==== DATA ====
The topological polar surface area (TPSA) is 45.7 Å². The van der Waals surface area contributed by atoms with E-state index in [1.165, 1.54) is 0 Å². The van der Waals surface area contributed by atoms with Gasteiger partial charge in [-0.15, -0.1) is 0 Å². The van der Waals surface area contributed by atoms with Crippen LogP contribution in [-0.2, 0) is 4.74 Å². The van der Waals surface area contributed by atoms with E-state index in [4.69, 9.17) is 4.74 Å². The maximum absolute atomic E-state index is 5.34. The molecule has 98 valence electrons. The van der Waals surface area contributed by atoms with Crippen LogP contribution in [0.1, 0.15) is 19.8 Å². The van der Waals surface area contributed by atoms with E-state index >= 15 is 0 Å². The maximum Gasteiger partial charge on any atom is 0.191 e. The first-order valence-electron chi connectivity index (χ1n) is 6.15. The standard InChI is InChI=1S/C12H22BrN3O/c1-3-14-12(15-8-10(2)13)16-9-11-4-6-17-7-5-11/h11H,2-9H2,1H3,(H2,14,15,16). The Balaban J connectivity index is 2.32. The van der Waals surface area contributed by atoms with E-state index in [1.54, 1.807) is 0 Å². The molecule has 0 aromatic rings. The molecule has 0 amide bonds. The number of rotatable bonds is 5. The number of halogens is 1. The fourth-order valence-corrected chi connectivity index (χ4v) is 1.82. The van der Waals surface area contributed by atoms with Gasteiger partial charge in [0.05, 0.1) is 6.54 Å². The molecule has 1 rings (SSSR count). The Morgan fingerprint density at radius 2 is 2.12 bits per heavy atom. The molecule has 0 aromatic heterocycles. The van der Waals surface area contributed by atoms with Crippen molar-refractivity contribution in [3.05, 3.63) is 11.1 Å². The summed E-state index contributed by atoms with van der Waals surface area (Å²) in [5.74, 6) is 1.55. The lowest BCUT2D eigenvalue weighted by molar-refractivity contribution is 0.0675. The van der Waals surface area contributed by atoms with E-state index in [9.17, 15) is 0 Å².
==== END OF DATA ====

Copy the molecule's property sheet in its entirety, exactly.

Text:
The topological polar surface area (TPSA) is 45.7 Å². The van der Waals surface area contributed by atoms with E-state index in [1.165, 1.54) is 0 Å². The van der Waals surface area contributed by atoms with Gasteiger partial charge in [-0.15, -0.1) is 0 Å². The van der Waals surface area contributed by atoms with Crippen LogP contribution in [-0.2, 0) is 4.74 Å². The van der Waals surface area contributed by atoms with E-state index in [4.69, 9.17) is 4.74 Å². The maximum absolute atomic E-state index is 5.34. The molecule has 98 valence electrons. The van der Waals surface area contributed by atoms with Crippen LogP contribution in [0.1, 0.15) is 19.8 Å². The van der Waals surface area contributed by atoms with E-state index >= 15 is 0 Å². The maximum Gasteiger partial charge on any atom is 0.191 e. The first-order valence-electron chi connectivity index (χ1n) is 6.15. The standard InChI is InChI=1S/C12H22BrN3O/c1-3-14-12(15-8-10(2)13)16-9-11-4-6-17-7-5-11/h11H,2-9H2,1H3,(H2,14,15,16). The Balaban J connectivity index is 2.32. The van der Waals surface area contributed by atoms with E-state index in [1.54, 1.807) is 0 Å². The molecule has 0 aromatic rings. The molecule has 0 amide bonds. The number of rotatable bonds is 5. The number of halogens is 1. The fourth-order valence-corrected chi connectivity index (χ4v) is 1.82. The van der Waals surface area contributed by atoms with Gasteiger partial charge in [0.05, 0.1) is 6.54 Å². The molecule has 1 rings (SSSR count). The Morgan fingerprint density at radius 2 is 2.12 bits per heavy atom. The molecule has 0 aromatic heterocycles. The van der Waals surface area contributed by atoms with Crippen molar-refractivity contribution in [3.05, 3.63) is 11.1 Å². The summed E-state index contributed by atoms with van der Waals surface area (Å²) in [5.74, 6) is 1.55. The lowest BCUT2D eigenvalue weighted by molar-refractivity contribution is 0.0675. The van der Waals surface area contributed by atoms with E-state index in [9.17, 15) is 0 Å².